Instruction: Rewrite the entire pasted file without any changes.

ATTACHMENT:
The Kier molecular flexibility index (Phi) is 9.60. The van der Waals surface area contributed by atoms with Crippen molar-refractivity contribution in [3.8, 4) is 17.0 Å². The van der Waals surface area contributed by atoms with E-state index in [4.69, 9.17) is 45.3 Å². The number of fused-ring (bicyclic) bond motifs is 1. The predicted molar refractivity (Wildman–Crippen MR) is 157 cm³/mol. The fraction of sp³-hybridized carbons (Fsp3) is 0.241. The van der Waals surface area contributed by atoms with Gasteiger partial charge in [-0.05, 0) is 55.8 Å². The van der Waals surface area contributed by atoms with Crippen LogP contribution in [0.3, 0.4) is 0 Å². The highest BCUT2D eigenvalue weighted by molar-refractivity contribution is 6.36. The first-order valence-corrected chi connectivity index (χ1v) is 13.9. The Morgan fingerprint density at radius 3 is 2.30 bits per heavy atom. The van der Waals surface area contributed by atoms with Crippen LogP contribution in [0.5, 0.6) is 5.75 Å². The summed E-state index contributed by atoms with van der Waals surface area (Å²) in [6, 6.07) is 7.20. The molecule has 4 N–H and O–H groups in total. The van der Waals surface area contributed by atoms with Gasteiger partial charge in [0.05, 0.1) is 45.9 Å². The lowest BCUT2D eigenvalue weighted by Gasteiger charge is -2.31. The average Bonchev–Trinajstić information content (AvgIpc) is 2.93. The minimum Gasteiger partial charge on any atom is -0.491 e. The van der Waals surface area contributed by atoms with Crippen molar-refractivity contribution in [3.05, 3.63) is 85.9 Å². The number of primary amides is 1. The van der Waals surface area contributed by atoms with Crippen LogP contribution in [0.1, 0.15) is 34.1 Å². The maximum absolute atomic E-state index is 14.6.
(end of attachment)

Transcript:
The Kier molecular flexibility index (Phi) is 9.60. The van der Waals surface area contributed by atoms with Crippen molar-refractivity contribution in [3.8, 4) is 17.0 Å². The van der Waals surface area contributed by atoms with E-state index in [4.69, 9.17) is 45.3 Å². The number of fused-ring (bicyclic) bond motifs is 1. The predicted molar refractivity (Wildman–Crippen MR) is 157 cm³/mol. The fraction of sp³-hybridized carbons (Fsp3) is 0.241. The van der Waals surface area contributed by atoms with Gasteiger partial charge in [-0.05, 0) is 55.8 Å². The van der Waals surface area contributed by atoms with Crippen LogP contribution in [0.3, 0.4) is 0 Å². The highest BCUT2D eigenvalue weighted by molar-refractivity contribution is 6.36. The first-order valence-corrected chi connectivity index (χ1v) is 13.9. The Morgan fingerprint density at radius 3 is 2.30 bits per heavy atom. The van der Waals surface area contributed by atoms with Crippen LogP contribution in [0.5, 0.6) is 5.75 Å². The summed E-state index contributed by atoms with van der Waals surface area (Å²) in [6, 6.07) is 7.20. The molecule has 4 N–H and O–H groups in total. The van der Waals surface area contributed by atoms with Gasteiger partial charge in [0.05, 0.1) is 45.9 Å². The lowest BCUT2D eigenvalue weighted by Gasteiger charge is -2.31. The average Bonchev–Trinajstić information content (AvgIpc) is 2.93. The minimum Gasteiger partial charge on any atom is -0.491 e. The van der Waals surface area contributed by atoms with Crippen molar-refractivity contribution in [3.05, 3.63) is 85.9 Å². The number of primary amides is 1. The van der Waals surface area contributed by atoms with Crippen LogP contribution in [0.1, 0.15) is 34.1 Å². The maximum absolute atomic E-state index is 14.6.